Tuesday, January 29, 2013

Drone to phone

An article in the Lincoln Journal Star last week caught my eye, in which it is reported that a Nebraska state senator is proposing legislation to outlaw the use of drones by law enforcement agencies, ostensibly to protect citizens from the eye-in-the-sky.  I am unaware of an police agency in Nebraska using drones, but I have increasingly noticed marketing of unmanned aerial vehicles (UAV) aimed at both police and fire departments.

When you think about it, a UAV offers some pretty significant advantages over a helicopter or fixed wing aircraft--which are commonplace in policing.  They are drastically cheaper to acquire and operate, require no pilot, and can be put in service swiftly from just about anywhere--no airport required.

Back in the 1970s LPD operated a helicopter, and during my term as Lancaster County Sheriff in the early 1990s, the Sheriff's Office operated a fixed-wing airplane.  These aircraft are very expensive to operate.  Only the largest agencies can afford to fly on a regular basis.  A UAV, on the other hand, can be deployed quickly when needed, and carries none of the big costs associated with an air wing.

I think this is probably why this senator (and many other people) are apprehensive about police use of drones: it's just far more "doable" than putting a helicopter in the air, and drones are much less conspicuous.  If you were sunning yourself on the deck behind your privacy fence, you'd probably notice a police helicopter in your neighborhood. A police drone, even though not necessarily intended for stealth, would be much smaller and quieter. I share these concerns to a point, but it seems to me that drones may have their place as a tool in emergency services, in certain circumstances and when protections are in place to minimize unnecessary intrusions on privacy.

In some respects, the proliferation of fixed cameras fills some of the needs that used to be the province of the police helicopter.  We used to put the Bell in the air for such events as the State Fair and Nebraska home football games in order to provide on-the-ground supervisors with information about traffic.  Today, some of the Citys' traffic cameras provide an even better view of those traffic patterns.  The full-resolution streaming video from these cameras is really nice, and a far cry from these public 15-second screenshots.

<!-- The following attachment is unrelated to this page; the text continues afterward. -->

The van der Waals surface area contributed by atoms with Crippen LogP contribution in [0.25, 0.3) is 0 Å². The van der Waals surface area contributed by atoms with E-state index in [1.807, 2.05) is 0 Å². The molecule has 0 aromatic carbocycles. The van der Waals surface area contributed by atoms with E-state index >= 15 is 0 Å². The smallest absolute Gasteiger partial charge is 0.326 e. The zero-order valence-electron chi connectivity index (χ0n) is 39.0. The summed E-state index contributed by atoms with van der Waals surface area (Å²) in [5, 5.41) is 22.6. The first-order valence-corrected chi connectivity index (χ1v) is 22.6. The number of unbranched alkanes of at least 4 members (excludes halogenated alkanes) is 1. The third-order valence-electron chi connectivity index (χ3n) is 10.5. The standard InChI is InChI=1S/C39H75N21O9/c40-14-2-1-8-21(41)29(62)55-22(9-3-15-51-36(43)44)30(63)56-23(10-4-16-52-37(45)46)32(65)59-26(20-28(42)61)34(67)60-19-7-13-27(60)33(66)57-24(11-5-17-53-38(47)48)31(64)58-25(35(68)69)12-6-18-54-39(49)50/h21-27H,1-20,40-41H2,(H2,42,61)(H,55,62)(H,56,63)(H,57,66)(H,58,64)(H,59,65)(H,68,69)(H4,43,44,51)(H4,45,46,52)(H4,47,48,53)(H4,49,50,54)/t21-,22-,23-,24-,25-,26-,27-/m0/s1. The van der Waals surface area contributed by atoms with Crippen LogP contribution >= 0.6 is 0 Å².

Lincoln came close to having a police drone last year: mine.  I really wanted to buy a Parrott AR drone after I saw some kid flying one in a Brookstone store, using an iPhone app as the controller.  I thought I could have some great fun with the grandkids, and annoy my wife until she gave me that look.  I even tried to convince myself that it had practical uses around the house, like checking the condition of the shingles, or inspecting the second-floor dryer vent.  How dumb is that? (Don't answer that, it was a rhetorical question.) Alas, I just wasn't willing to part with $299.99 in order to stream video from a drone to a phone.

As the legislature considers the bill, I intend to avoid  the legislative committee hearing, where testimony sometimes drones on and on.  By the way, there's a support group for people afflicted with that:  On and On Anon.


Anonymous said...

This bill is in response to the EPA monitoring of cattle/swine lagoons for clean water violations. The FARM lobby in this state pulls a lot of weight.

ARRRRG!!!! said...

@6:16 AM: Beware the FARM Lobby!

Eric said...

Have always loved the Bell!

Doesn't Omaha have a helicopter?

Anonymous said...


If it has to do with the EPA, then why does would the proposed law only apply to local and state agencies, not federal agencies? Looks like you're wrong about the intent of the proposed law.

Anonymous said...


Are you sure that is a pirate cow? Or are you just spreading some more bull?